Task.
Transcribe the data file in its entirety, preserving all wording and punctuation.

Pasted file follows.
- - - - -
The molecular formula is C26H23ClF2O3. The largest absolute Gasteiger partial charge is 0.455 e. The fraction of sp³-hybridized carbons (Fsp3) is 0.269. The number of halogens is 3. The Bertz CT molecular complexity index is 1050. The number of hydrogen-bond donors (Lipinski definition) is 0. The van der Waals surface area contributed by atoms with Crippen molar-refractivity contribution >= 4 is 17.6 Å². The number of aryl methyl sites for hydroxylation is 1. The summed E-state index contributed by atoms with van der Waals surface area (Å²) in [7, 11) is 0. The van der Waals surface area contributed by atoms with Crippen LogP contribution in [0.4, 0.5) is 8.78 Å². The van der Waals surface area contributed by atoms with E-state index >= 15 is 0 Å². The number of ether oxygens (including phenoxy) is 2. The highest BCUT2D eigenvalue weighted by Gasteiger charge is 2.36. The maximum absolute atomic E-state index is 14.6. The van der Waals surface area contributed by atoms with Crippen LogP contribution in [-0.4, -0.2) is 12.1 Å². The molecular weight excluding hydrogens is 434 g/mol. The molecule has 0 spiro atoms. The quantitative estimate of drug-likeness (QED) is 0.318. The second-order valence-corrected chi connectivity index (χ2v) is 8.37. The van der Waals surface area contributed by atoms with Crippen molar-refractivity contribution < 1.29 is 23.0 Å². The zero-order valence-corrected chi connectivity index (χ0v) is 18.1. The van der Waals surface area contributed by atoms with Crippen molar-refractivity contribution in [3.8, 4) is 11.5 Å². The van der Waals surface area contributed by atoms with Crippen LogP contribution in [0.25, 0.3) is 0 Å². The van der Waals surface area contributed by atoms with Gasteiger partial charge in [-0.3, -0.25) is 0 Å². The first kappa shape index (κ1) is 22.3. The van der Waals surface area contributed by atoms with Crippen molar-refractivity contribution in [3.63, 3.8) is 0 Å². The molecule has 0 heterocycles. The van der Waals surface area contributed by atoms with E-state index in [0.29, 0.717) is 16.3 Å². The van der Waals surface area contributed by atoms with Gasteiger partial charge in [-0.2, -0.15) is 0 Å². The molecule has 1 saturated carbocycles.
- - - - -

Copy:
The molecular formula is C26H23ClF2O3. The largest absolute Gasteiger partial charge is 0.455 e. The fraction of sp³-hybridized carbons (Fsp3) is 0.269. The number of halogens is 3. The Bertz CT molecular complexity index is 1050. The number of hydrogen-bond donors (Lipinski definition) is 0. The van der Waals surface area contributed by atoms with Crippen molar-refractivity contribution >= 4 is 17.6 Å². The number of aryl methyl sites for hydroxylation is 1. The summed E-state index contributed by atoms with van der Waals surface area (Å²) in [7, 11) is 0. The van der Waals surface area contributed by atoms with Crippen LogP contribution in [0.4, 0.5) is 8.78 Å². The van der Waals surface area contributed by atoms with E-state index >= 15 is 0 Å². The number of ether oxygens (including phenoxy) is 2. The highest BCUT2D eigenvalue weighted by Gasteiger charge is 2.36. The maximum absolute atomic E-state index is 14.6. The van der Waals surface area contributed by atoms with Crippen LogP contribution in [-0.4, -0.2) is 12.1 Å². The molecular weight excluding hydrogens is 434 g/mol. The molecule has 0 spiro atoms. The quantitative estimate of drug-likeness (QED) is 0.318. The second-order valence-corrected chi connectivity index (χ2v) is 8.37. The van der Waals surface area contributed by atoms with Crippen molar-refractivity contribution < 1.29 is 23.0 Å². The zero-order valence-corrected chi connectivity index (χ0v) is 18.1. The van der Waals surface area contributed by atoms with Crippen molar-refractivity contribution in [3.8, 4) is 11.5 Å². The van der Waals surface area contributed by atoms with Crippen LogP contribution in [0.25, 0.3) is 0 Å². The van der Waals surface area contributed by atoms with Gasteiger partial charge in [-0.3, -0.25) is 0 Å². The first kappa shape index (κ1) is 22.3. The van der Waals surface area contributed by atoms with Crippen molar-refractivity contribution in [3.63, 3.8) is 0 Å². The molecule has 0 heterocycles. The van der Waals surface area contributed by atoms with E-state index in [0.29, 0.717) is 16.3 Å². The van der Waals surface area contributed by atoms with Gasteiger partial charge in [-0.2, -0.15) is 0 Å². The molecule has 1 saturated carbocycles.